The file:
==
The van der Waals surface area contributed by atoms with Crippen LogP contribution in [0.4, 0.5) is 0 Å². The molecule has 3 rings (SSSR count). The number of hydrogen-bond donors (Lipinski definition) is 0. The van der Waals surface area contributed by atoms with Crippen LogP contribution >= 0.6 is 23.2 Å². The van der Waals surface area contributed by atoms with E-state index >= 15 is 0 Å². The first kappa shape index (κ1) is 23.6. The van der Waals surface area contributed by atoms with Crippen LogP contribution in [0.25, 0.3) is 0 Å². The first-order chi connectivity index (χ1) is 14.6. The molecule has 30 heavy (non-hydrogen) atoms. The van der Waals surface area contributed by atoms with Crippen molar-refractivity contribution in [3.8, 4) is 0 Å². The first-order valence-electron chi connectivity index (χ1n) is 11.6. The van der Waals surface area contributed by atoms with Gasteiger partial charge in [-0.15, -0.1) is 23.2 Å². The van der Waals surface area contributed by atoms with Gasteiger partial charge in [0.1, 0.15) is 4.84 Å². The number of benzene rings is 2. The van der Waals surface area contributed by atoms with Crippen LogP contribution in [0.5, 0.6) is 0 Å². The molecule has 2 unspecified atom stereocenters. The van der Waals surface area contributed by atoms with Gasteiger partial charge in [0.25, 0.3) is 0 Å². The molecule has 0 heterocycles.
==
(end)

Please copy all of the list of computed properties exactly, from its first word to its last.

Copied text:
The van der Waals surface area contributed by atoms with Crippen LogP contribution in [0.4, 0.5) is 0 Å². The molecule has 3 rings (SSSR count). The number of hydrogen-bond donors (Lipinski definition) is 0. The van der Waals surface area contributed by atoms with Crippen LogP contribution >= 0.6 is 23.2 Å². The van der Waals surface area contributed by atoms with E-state index >= 15 is 0 Å². The first kappa shape index (κ1) is 23.6. The van der Waals surface area contributed by atoms with Crippen LogP contribution in [0.25, 0.3) is 0 Å². The first-order chi connectivity index (χ1) is 14.6. The molecule has 30 heavy (non-hydrogen) atoms. The van der Waals surface area contributed by atoms with Crippen molar-refractivity contribution in [3.8, 4) is 0 Å². The first-order valence-electron chi connectivity index (χ1n) is 11.6. The van der Waals surface area contributed by atoms with Gasteiger partial charge in [-0.15, -0.1) is 23.2 Å². The van der Waals surface area contributed by atoms with Gasteiger partial charge in [0.1, 0.15) is 4.84 Å². The number of benzene rings is 2. The van der Waals surface area contributed by atoms with Crippen LogP contribution in [0.5, 0.6) is 0 Å². The molecule has 2 unspecified atom stereocenters. The van der Waals surface area contributed by atoms with Gasteiger partial charge in [0.25, 0.3) is 0 Å². The molecule has 0 heterocycles.